come in his life, yet his surfing has only gotten better. It is an honor to introduce my dad. Hopefully you have gotten to know him a little better and are inspired to create an adventure of your life, I know he has inspired me to do so. For those of you who don't know me, I'm Erika Levy. Most know me as "Bob's daughter,” but I am hoping that one day I can earn the title as that girl who gets too many waves.

Make it your Wave... Advertise in

Call 562-493-4849 562-858-2577 or check w w w. o u r w ave n e w s p a p e r. c o m

Editors note: Check out Erika’s fantastic paintings on her and her dads boards.

OurWave premiere edition 2004

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Pray for surf

B O L S A

C H I C A

L O C A L

Q&A with Connie Hurst

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ou might have seen my aunt, Connie Hurst, surfing at her favorite spots, Bolsa Chica or San Onofre. She is usually with her husband, Larry and their three-year-old son, Ethan. Connie has been surfing since she was my age and has participated in a lot of contests. She was on the NSSA National Team twice, won an NSSA Explorer Nationals Title, and has aslo won the NSSA Open, Explorer and Collegiate Season divisions. In the USSF, she was the U.S. Amateur Surfing Champion and West Coast Champion twice. Today, she rides both longboards and shortboards, and enters some longboarding contests too.

photo: Gretchen Malay

Who are your favorite surfers? Larry Hurst is my all-time favorite surfer. He surfs like Martin Potter and Joel Tudor, depending on the board he is riding. Jayme Gee is another favorite because she is such an all-around good surfer in any size wave. I really like surfing with (and learning from) Tim Whalen, Tony Alvarado, Mike & Tish and the whole crew down at Bolsa. What are the hardest and easiest parts of surfing? The hardest part of surfing is being in the sun too much and the easiest part of surfing is the love for it.

My name is Hannah Clark, and I interviewed Connie on August 10, 2004 at her home in Cypress. When did you start surfing? I started surfing when I was 13 with my best friend, Jayme Gee. She and I got into a lot of good trouble growing up surfing Seal and Bolsa. I still surf with her down at SanO a lot. It’s a nice time hanging out, surfing, and seeing Ethan and Tatum play together. Have you taken Ethan surfing yet? Ethan has tried it a few times, but he prefers sandcastles to surfing. I don’t want to push him at all. I am stoked he loves the beach so much. He is such a blessing in my life.

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OurWave premiere edition summer 2004

What is the biggest wave you ever caught? The biggest wave I ever caught was a 10’-12’ wave at Steamers Lane during an NSSA shortboard contest. I saw Sarah Livermore-Gephardt (of maverick’s fame) paddling on the shoulder to get into it and I thought, “If she can drop in, so can I.” I remember my 6’4” board just being bounced all over the place. I was pretty scared during the whole thing.

some really good experiences in South Africa too, including getting J-Bay about 8-10’and fun! What do you enjoy more, longboarding or shortboarding? My background is shortboarding and I still like to do it when the waves get big or hollow. Most of the time I longboard - I am really loving that right now. I am focusing on mixing the traditional style in there. What is your favorite trick to do on your board? I really like that feeling of being up on the nose. What contests are you participating in? I am doing the Coalition Club Contests up and down the coast, for the Long Beach Surf Club Team. Our team captain, Jans Baltgalvis, has a good vibe. The Long Beach Team is such a great group of people to be around - there is a lot of support and excitement there.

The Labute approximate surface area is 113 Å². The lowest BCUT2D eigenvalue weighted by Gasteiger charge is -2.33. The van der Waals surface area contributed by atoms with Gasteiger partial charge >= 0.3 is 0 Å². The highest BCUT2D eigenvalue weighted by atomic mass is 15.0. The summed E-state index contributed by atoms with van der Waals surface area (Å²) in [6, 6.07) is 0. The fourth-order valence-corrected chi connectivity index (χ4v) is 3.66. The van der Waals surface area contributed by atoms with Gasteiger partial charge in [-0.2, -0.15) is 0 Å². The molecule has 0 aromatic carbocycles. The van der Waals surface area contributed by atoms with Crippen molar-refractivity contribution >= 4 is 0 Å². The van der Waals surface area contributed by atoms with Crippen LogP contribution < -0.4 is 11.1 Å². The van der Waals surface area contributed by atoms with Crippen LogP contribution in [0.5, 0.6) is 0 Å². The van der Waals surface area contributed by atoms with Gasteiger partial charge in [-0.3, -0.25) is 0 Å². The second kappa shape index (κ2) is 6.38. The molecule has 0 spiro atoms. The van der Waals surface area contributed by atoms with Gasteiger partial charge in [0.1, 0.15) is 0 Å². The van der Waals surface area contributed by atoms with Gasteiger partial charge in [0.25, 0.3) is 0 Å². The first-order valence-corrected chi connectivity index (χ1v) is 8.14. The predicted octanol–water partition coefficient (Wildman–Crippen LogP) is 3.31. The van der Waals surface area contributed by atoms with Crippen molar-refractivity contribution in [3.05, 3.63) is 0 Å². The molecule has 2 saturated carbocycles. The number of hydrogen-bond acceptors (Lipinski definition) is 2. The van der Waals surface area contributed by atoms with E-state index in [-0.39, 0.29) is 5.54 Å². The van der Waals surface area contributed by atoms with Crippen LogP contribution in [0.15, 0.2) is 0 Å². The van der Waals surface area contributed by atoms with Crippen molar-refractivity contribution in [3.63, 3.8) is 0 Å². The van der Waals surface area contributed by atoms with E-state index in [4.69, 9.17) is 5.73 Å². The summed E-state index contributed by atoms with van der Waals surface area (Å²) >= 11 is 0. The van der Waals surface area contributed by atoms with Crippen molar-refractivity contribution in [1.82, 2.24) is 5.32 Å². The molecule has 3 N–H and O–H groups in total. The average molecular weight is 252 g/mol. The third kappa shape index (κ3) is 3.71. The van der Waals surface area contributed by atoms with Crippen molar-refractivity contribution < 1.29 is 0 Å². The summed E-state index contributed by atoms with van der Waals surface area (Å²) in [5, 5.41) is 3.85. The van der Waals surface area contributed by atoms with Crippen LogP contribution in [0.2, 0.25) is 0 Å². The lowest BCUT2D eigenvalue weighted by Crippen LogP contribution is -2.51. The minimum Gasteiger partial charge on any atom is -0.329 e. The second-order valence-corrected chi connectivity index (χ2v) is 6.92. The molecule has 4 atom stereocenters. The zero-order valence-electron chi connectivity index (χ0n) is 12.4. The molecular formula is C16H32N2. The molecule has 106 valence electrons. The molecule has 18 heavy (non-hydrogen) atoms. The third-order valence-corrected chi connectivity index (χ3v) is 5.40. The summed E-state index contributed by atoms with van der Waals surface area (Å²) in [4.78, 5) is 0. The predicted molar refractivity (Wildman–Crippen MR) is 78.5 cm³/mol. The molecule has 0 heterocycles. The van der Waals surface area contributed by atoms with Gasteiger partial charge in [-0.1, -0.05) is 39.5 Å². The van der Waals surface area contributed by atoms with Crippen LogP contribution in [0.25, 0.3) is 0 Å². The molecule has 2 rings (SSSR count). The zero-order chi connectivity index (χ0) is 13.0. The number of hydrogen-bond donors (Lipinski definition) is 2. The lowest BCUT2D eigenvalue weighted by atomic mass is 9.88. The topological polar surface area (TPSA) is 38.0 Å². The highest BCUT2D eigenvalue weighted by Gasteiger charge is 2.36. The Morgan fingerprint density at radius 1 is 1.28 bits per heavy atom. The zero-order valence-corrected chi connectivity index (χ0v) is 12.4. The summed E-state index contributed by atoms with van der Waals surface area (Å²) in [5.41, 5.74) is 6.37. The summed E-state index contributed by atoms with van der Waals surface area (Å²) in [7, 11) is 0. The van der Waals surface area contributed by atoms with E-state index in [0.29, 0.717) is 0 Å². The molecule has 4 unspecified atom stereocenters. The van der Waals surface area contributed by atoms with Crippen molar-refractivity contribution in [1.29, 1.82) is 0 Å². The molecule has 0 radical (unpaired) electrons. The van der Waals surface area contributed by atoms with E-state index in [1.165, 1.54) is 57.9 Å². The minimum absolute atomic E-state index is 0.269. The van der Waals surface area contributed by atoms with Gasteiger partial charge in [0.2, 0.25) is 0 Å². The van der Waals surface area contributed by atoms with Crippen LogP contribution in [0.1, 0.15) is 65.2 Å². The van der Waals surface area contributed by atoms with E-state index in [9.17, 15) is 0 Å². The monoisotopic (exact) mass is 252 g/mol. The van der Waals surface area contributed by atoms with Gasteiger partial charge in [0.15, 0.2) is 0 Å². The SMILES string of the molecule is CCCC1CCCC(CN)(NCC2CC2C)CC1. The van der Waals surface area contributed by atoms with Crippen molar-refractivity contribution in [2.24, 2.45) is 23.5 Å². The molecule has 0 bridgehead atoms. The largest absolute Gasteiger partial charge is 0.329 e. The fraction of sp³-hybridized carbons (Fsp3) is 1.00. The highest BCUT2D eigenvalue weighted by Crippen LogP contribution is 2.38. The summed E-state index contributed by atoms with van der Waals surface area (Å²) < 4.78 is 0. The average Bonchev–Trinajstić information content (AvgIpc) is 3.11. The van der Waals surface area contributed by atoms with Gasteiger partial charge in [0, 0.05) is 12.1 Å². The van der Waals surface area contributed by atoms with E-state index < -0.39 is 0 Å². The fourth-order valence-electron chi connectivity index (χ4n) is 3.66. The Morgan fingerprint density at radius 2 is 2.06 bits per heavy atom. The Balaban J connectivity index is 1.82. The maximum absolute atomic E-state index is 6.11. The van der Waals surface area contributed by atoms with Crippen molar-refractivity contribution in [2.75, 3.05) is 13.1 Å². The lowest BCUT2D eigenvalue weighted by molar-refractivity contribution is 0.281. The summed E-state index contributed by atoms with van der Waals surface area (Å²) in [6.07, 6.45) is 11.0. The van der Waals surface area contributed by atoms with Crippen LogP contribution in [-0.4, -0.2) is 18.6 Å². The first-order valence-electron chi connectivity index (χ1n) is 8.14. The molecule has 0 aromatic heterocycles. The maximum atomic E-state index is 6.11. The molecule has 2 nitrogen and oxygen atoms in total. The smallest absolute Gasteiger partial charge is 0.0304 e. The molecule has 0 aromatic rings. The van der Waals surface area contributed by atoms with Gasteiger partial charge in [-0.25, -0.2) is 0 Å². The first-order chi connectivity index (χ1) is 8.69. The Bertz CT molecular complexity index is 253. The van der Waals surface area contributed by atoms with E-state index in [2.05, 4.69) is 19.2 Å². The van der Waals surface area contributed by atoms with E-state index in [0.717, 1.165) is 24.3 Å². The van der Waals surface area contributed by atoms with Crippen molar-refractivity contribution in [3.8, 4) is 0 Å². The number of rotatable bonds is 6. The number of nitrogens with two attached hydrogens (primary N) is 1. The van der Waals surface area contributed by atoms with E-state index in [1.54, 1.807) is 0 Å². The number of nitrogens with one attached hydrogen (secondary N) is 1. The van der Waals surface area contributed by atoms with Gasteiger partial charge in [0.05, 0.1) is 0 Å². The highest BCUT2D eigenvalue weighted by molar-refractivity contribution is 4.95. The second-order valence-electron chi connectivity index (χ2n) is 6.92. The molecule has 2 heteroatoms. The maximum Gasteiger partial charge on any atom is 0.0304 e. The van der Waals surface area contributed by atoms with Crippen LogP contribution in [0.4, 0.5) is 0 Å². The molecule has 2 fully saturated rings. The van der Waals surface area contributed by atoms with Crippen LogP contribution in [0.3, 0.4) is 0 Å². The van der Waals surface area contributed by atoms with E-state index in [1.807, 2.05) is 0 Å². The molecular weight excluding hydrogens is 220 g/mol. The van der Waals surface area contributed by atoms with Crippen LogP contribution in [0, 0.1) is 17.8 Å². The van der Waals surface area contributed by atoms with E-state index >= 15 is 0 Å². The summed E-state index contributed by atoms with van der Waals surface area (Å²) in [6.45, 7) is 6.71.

Where have you traveled and what is your favorite place? I’ve surfed Hawaii, Mexico, Florida, Texas, South Africa, and Costa Rica. I love the Costa Rican culture – the people were so friendly, the land is so breathtaking and things like the monkeys in the trees were so exotic. I had

Are you sponsored? Katin Surf Shop has been such a cool sponsor - thank you Glen, Aran, and everybody. Stewart Surfboards and Surf Chick clothing sponsor me too. What do you do for work? I am a Marriage Family Therapist intern in a private psychotherapy and neurofeedback practice in Huntington Beach. I am teaching a class at CSUF this fall too. What’s playing in your ear? I like a lot of kinds of music, but Bob Marley is always a nice time. Let’s end with a favorite quote. “The distance of your love is the distance of your life.” Joseph Campbell

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The water is for everyone. Play nice.

painting by OurWave editor

Surfers Art

Brian Anderson AKA “Loafer”

B

rian has an uncanny ability to create on the spur of the moment. It not only shows in his art but also in his surfing. Brian is definitely one of the best surfers I have seen out in the water riding all types of boards. His artistic skills enable him to work in many mediums. Brian’s nickname “Loafer” has given him an bit of an unfair description. As long as I have known Brian, he has always been on his own schedule but he is very driven at doing his art or whatever needs to be done. I am always amazed that Brian is constantly creating either music or art and each time I see or hear a new piece of his creativity, I am always blown away. Brian's paintings are so wonderfully colored and reflect such motion that you can really feel the freeness of his subjects. Brian has produced many

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OurWave premiere edition summer 2004

fantastic paintings on surfboards, murals, and is a fantastic logo artist creating logos for the Josh Morh, Stewart, and Infinity. If you have work for Brian, do not let his nickname fool you. He will definitely come through for you. You can contact Brian by e-mailing your contact

information to: mark.surf@verizon.net. Please but “Loafer” in the subject line. The paintings showcased here are for sale and he is available to create murals or logos


Help keep OurWave rolling and support our advertisers.

L

S

S R E E P F I R C U S S H L OT A C O SURF PHOTOGRAPHER FOR HIRE